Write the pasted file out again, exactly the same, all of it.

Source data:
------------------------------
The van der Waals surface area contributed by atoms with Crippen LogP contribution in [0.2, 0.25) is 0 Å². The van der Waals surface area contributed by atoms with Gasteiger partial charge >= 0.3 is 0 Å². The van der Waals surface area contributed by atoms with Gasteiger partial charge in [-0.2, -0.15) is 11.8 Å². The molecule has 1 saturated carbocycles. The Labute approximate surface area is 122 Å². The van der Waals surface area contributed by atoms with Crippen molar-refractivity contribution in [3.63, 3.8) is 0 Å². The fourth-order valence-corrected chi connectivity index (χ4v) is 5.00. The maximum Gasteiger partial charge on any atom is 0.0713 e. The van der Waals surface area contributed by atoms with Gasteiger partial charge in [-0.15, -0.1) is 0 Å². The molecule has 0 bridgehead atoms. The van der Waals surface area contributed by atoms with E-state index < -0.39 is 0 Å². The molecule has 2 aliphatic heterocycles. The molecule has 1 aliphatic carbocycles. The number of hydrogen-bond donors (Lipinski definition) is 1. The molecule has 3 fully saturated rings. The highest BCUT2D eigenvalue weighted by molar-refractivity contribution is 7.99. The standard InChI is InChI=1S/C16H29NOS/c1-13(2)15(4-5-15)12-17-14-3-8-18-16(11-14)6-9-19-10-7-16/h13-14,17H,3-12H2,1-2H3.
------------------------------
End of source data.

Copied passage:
The van der Waals surface area contributed by atoms with Crippen LogP contribution in [0.2, 0.25) is 0 Å². The van der Waals surface area contributed by atoms with Gasteiger partial charge >= 0.3 is 0 Å². The van der Waals surface area contributed by atoms with Gasteiger partial charge in [-0.2, -0.15) is 11.8 Å². The molecule has 1 saturated carbocycles. The Labute approximate surface area is 122 Å². The van der Waals surface area contributed by atoms with Crippen molar-refractivity contribution in [3.63, 3.8) is 0 Å². The fourth-order valence-corrected chi connectivity index (χ4v) is 5.00. The maximum Gasteiger partial charge on any atom is 0.0713 e. The van der Waals surface area contributed by atoms with Gasteiger partial charge in [-0.15, -0.1) is 0 Å². The molecule has 0 bridgehead atoms. The van der Waals surface area contributed by atoms with E-state index < -0.39 is 0 Å². The molecule has 2 aliphatic heterocycles. The molecule has 1 aliphatic carbocycles. The number of hydrogen-bond donors (Lipinski definition) is 1. The molecule has 3 fully saturated rings. The highest BCUT2D eigenvalue weighted by molar-refractivity contribution is 7.99. The standard InChI is InChI=1S/C16H29NOS/c1-13(2)15(4-5-15)12-17-14-3-8-18-16(11-14)6-9-19-10-7-16/h13-14,17H,3-12H2,1-2H3.